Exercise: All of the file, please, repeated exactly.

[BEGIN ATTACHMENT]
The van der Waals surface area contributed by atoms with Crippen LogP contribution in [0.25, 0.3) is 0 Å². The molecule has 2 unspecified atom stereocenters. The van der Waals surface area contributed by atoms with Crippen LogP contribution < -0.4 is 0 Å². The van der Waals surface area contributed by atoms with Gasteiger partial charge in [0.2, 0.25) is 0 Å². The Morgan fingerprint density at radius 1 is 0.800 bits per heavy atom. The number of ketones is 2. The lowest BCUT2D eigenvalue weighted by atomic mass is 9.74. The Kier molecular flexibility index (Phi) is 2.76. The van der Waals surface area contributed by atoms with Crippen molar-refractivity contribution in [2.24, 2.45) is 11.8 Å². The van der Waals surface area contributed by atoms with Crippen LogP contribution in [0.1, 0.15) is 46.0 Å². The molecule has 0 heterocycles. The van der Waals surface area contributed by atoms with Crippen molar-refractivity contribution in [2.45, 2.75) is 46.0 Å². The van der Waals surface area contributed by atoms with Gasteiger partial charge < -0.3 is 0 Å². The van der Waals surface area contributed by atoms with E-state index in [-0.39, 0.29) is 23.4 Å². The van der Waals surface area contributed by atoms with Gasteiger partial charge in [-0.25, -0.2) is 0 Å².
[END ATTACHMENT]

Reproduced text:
The van der Waals surface area contributed by atoms with Crippen LogP contribution in [0.25, 0.3) is 0 Å². The molecule has 2 unspecified atom stereocenters. The van der Waals surface area contributed by atoms with Crippen LogP contribution < -0.4 is 0 Å². The van der Waals surface area contributed by atoms with Gasteiger partial charge in [0.2, 0.25) is 0 Å². The Morgan fingerprint density at radius 1 is 0.800 bits per heavy atom. The number of ketones is 2. The lowest BCUT2D eigenvalue weighted by atomic mass is 9.74. The Kier molecular flexibility index (Phi) is 2.76. The van der Waals surface area contributed by atoms with Crippen molar-refractivity contribution in [2.24, 2.45) is 11.8 Å². The van der Waals surface area contributed by atoms with Crippen LogP contribution in [0.1, 0.15) is 46.0 Å². The molecule has 0 heterocycles. The van der Waals surface area contributed by atoms with Crippen molar-refractivity contribution in [2.45, 2.75) is 46.0 Å². The van der Waals surface area contributed by atoms with Gasteiger partial charge < -0.3 is 0 Å². The van der Waals surface area contributed by atoms with E-state index in [-0.39, 0.29) is 23.4 Å². The van der Waals surface area contributed by atoms with Gasteiger partial charge in [-0.25, -0.2) is 0 Å².